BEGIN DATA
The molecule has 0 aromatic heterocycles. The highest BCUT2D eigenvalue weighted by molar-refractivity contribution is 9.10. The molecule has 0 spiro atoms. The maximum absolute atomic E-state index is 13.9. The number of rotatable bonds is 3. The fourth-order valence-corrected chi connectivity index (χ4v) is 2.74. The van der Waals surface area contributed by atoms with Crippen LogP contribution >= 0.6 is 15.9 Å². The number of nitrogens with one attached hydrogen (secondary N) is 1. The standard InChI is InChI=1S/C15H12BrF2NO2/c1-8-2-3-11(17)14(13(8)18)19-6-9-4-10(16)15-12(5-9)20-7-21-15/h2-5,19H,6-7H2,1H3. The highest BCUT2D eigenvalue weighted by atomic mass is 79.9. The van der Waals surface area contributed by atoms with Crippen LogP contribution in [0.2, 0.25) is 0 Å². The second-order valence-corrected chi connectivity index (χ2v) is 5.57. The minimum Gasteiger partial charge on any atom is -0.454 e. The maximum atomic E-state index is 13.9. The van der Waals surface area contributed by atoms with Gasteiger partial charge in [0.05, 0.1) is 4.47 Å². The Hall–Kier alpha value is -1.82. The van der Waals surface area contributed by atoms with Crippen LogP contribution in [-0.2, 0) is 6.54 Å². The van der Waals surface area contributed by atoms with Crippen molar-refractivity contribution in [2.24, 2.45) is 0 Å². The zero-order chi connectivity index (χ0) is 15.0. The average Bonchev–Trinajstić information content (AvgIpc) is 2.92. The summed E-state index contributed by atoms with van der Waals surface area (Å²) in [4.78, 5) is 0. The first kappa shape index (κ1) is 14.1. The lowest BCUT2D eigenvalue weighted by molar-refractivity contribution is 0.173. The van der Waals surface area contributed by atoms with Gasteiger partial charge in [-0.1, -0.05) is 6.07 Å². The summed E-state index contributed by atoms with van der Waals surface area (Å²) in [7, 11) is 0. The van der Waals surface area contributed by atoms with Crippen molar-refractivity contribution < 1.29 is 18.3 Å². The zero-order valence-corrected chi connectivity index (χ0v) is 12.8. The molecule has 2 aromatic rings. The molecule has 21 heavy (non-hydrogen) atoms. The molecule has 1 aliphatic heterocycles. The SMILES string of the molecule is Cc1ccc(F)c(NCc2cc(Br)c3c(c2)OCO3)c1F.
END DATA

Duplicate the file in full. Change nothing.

The molecule has 0 aromatic heterocycles. The highest BCUT2D eigenvalue weighted by molar-refractivity contribution is 9.10. The molecule has 0 spiro atoms. The maximum absolute atomic E-state index is 13.9. The number of rotatable bonds is 3. The fourth-order valence-corrected chi connectivity index (χ4v) is 2.74. The van der Waals surface area contributed by atoms with Crippen LogP contribution >= 0.6 is 15.9 Å². The number of nitrogens with one attached hydrogen (secondary N) is 1. The standard InChI is InChI=1S/C15H12BrF2NO2/c1-8-2-3-11(17)14(13(8)18)19-6-9-4-10(16)15-12(5-9)20-7-21-15/h2-5,19H,6-7H2,1H3. The highest BCUT2D eigenvalue weighted by atomic mass is 79.9. The van der Waals surface area contributed by atoms with Crippen LogP contribution in [0.2, 0.25) is 0 Å². The second-order valence-corrected chi connectivity index (χ2v) is 5.57. The minimum Gasteiger partial charge on any atom is -0.454 e. The maximum atomic E-state index is 13.9. The van der Waals surface area contributed by atoms with Gasteiger partial charge in [0.05, 0.1) is 4.47 Å². The Hall–Kier alpha value is -1.82. The van der Waals surface area contributed by atoms with Crippen LogP contribution in [-0.2, 0) is 6.54 Å². The van der Waals surface area contributed by atoms with Crippen molar-refractivity contribution in [2.24, 2.45) is 0 Å². The zero-order chi connectivity index (χ0) is 15.0. The average Bonchev–Trinajstić information content (AvgIpc) is 2.92. The summed E-state index contributed by atoms with van der Waals surface area (Å²) in [4.78, 5) is 0. The first kappa shape index (κ1) is 14.1. The lowest BCUT2D eigenvalue weighted by molar-refractivity contribution is 0.173. The van der Waals surface area contributed by atoms with Gasteiger partial charge in [-0.1, -0.05) is 6.07 Å². The summed E-state index contributed by atoms with van der Waals surface area (Å²) in [7, 11) is 0. The van der Waals surface area contributed by atoms with Crippen molar-refractivity contribution < 1.29 is 18.3 Å². The zero-order valence-corrected chi connectivity index (χ0v) is 12.8. The molecule has 2 aromatic rings. The molecule has 21 heavy (non-hydrogen) atoms. The molecule has 1 aliphatic heterocycles. The SMILES string of the molecule is Cc1ccc(F)c(NCc2cc(Br)c3c(c2)OCO3)c1F.